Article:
ANAHEIM — What started as a positive trip to the West Coast is now threatening to upend the Yankees’ season.
The Yankees lost 6-4 on Tuesday night in a game that manager Aaron Boone warned could be a bit of a trap after Shohei Ohtani was scratched from making his scheduled start on the mound. The trap grabbed hold of the Yankees bats and did not let go until after they hit into five double plays and went 1-for-10 with runners in scoring position.
“We had our chances and tonight was a night we felt like, man, we probably should have broken it open,” Boone said. “We just couldn’t get that big hit tonight to break it open and that was the story of the night.”
The loss was the Yankees’ fourth straight and second in a row to the Angels, a team that has been devilish to their playoff chances. While the Yankees are still in a good position to grab a Wild Card spot, the Rays’ ongoing streak of nine consecutive wins paired with the Yankees’ recent slip has made the AL East crown a distant pipe dream.
It’s been a band of unlikely heroes taking the Yankees down in their first two nights in Anaheim. On Monday, journeyman infielder Jack Mayfield’s grand slam and light-hitting outfielder Juan Lagares’ late-game single sucked the win probability out of the Yankees’ dugout. On Tuesday it was Ohtani’s fill-ins on the mound, first spot starter Jaime Barria and later long reliever Jimmy Herget, who teamed up to hold the Yankees to two runs through the game’s first six innings. At that point, it was already a 6-2 game in favor of Los Angeles, and several well-intentioned comebacks from the visitors’ bats couldn’t make up for the hole they’d already dug.
Getting a measly two runs off Barria and Herget was made worse by the Angels pummeling Jameson Taillon for five hits and six earned runs in just 4 2/3 innings. Like Corey Kluber on Monday, Taillon skated through his first tour of the Angels’ offense, keeping them hitless for the first three innings. His night made a turn for the disastrous in the bottom of the fourth when Jared Walsh socked a three-run homer.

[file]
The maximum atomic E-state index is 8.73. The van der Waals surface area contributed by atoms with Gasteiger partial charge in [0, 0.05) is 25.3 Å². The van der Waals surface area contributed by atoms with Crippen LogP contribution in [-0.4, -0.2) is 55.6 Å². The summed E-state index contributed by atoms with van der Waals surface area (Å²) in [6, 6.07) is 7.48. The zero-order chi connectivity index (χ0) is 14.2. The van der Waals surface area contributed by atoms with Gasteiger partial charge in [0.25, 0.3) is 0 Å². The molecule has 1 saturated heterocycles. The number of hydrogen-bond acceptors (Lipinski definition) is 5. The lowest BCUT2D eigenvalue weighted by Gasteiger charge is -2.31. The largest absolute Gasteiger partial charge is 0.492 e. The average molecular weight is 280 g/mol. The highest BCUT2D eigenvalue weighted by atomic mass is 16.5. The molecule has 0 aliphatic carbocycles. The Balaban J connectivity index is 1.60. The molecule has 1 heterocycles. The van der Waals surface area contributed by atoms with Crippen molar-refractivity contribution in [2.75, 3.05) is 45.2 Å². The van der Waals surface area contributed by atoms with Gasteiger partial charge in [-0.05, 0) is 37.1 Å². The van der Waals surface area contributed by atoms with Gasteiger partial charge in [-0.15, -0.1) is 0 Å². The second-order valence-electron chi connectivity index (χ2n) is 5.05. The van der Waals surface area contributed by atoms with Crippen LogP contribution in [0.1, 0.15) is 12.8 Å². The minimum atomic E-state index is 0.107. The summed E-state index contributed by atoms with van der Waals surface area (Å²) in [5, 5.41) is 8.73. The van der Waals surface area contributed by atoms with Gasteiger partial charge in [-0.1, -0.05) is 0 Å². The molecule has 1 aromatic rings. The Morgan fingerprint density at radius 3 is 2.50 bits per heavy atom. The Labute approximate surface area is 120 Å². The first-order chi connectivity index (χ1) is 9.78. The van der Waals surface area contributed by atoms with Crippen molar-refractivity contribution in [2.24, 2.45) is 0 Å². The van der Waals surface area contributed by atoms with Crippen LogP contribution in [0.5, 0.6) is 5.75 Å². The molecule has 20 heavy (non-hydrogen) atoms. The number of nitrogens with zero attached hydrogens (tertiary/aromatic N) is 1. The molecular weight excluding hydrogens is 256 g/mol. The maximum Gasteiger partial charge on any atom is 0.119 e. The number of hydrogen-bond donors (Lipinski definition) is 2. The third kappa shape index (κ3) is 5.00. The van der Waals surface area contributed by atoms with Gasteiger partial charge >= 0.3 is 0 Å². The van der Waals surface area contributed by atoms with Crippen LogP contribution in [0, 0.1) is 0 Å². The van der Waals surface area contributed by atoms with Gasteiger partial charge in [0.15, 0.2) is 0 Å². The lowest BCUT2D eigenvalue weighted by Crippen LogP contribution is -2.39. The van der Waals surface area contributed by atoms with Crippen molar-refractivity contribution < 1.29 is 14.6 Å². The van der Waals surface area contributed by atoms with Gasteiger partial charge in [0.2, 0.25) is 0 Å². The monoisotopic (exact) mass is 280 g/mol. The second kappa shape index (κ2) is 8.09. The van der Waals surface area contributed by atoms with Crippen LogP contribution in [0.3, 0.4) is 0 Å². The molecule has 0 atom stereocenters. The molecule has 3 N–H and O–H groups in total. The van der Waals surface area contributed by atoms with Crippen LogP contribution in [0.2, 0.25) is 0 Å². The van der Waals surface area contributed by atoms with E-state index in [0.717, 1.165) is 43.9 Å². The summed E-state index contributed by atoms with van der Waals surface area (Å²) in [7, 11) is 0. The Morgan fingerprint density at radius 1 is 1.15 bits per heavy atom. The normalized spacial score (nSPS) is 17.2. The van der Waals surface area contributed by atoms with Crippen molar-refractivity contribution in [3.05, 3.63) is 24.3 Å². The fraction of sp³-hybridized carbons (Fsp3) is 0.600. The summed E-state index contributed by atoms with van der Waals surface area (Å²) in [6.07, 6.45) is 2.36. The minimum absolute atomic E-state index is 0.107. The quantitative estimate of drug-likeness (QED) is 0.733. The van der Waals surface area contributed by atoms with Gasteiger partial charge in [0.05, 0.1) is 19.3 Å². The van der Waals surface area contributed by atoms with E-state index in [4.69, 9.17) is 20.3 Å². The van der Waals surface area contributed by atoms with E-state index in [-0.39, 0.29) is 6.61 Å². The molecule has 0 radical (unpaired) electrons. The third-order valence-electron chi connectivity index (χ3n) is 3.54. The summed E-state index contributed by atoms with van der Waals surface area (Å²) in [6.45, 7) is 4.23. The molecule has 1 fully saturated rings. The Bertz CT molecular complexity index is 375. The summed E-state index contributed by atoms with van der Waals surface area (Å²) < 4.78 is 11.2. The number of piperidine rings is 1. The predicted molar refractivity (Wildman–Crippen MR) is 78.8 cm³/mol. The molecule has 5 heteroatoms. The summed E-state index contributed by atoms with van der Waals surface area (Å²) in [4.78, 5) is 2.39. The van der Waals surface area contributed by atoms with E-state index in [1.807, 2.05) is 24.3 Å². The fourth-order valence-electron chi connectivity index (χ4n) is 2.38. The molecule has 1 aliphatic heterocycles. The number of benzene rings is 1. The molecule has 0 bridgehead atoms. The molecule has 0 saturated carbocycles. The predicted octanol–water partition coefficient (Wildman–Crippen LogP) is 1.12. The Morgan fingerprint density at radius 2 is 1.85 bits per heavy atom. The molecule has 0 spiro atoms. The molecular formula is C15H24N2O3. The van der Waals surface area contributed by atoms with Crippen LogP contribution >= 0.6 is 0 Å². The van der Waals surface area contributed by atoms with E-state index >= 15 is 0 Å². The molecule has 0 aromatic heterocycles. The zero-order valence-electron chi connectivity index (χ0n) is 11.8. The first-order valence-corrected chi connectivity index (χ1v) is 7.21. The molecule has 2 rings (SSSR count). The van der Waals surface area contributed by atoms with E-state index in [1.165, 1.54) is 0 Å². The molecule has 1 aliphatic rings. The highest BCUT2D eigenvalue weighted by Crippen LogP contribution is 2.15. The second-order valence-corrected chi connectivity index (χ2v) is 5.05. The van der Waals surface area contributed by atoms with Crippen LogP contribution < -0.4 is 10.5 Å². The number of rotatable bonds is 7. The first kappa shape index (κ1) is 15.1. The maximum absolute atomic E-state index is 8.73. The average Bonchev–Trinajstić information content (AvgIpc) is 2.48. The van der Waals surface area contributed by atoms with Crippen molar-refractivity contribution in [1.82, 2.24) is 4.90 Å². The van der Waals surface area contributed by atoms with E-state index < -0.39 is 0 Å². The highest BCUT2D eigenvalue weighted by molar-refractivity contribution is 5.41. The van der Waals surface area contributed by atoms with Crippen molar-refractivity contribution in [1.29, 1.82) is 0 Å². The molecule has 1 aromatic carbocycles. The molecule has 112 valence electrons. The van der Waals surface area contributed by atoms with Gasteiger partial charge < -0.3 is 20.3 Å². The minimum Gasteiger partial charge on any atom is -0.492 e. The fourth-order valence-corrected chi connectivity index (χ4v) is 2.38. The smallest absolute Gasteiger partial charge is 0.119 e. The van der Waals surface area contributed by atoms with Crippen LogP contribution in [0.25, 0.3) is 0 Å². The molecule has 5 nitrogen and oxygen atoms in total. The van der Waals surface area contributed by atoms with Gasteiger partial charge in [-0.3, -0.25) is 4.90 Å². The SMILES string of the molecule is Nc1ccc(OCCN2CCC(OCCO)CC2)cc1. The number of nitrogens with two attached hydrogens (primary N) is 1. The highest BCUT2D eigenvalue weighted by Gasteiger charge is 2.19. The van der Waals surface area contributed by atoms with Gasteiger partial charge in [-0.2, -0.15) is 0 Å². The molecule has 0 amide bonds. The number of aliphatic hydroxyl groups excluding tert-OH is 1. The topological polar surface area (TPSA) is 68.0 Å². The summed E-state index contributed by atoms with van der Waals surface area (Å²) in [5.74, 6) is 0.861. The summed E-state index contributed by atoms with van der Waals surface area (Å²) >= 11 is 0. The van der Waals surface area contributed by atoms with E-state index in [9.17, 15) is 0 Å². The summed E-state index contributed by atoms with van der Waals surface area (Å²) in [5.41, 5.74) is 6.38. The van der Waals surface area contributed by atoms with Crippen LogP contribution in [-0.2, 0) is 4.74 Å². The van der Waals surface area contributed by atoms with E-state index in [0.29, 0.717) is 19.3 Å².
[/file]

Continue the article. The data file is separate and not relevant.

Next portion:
“I thought he had really good stuff and he breezed through that first time through,” Boone said of Taillon. “It looked like he got a pitch in the middle and that really cost him on a night I thought he threw the ball well.”
That came a half inning after the Yankees had built a 1-0 lead, continuing the theme from Monday night’s game, when the pitchers handed each lead they got right back to the Halos.
The Bombers’ initial run was the product of Anthony Rizzo’s first homer since Aug. 4. Gary Sanchez added a solo shot of his own in the fifth to bring the Yanks within one, but again, the Angels had an answer for that. The specter of a win faded into the Orange County night during the bottom of the fifth, when Boone may have left Taillon in for one batter too many.
With two outs and runners on second and third, Boone smartly handed Ohtani an intentional walk. Joely Rodriguez was warming in the bullpen, but Boone trusted Taillon to face right-handed hitting Phil Gosselin, a same-handed hitter for Taillon. Gosselin fares slightly better against lefties (.287 batting average) than he does against righties (.275), which could explain why the southpaw Rodriguez stayed in the bullpen. Taillon was at only 85 pitches when the at-bat with Gosselin began, but by the end, he was at 92 and had given up a two-run single to extend the Angels’ lead.
Ohtani motored to third on the single and then scored on a play seen more often on Little League diamonds than major league ones. Gosselin broke for second on a delayed steal, and by the time Sanchez noticed it, his throw was both too late and an invitation for Ohtani to take home.
That made it 6-2 Angels, the Yankees having just 12 more outs to work with. They found a way to squeeze in two more double plays — one in the sixth and one in the seventh — before cutting the lead in half in the eighth. Giancarlo Stanton nearly followed Rizzo’s RBI single with a game-tying, three-run homer, but it fell harmlessly to Angels left fielder Jo Adell at the warning track for a sacrifice fly. Jake Petricka came in for two massive outs, getting Gio Urshela and pinch hitter Luke Voit to wave at 3-2 change-ups for a pair of gutsy strikeouts.
Sanchez, Brett Gardner and DJ LeMahieu went peacefully in the ninth against Angels closer Raisel Iglesias, and all of a sudden, the team that swept three series in a row from Aug. 17-24 is on the verge of getting swept by the third-place Angels.
The good news for the Yankees is that they will send ace Gerrit Cole to the mound in Wednesday’s series finale.
“Winning is a lot better than losing but at the same time we have a chance to salvage a game with Gerrit on the mound before heading back to New York,” Taillon said.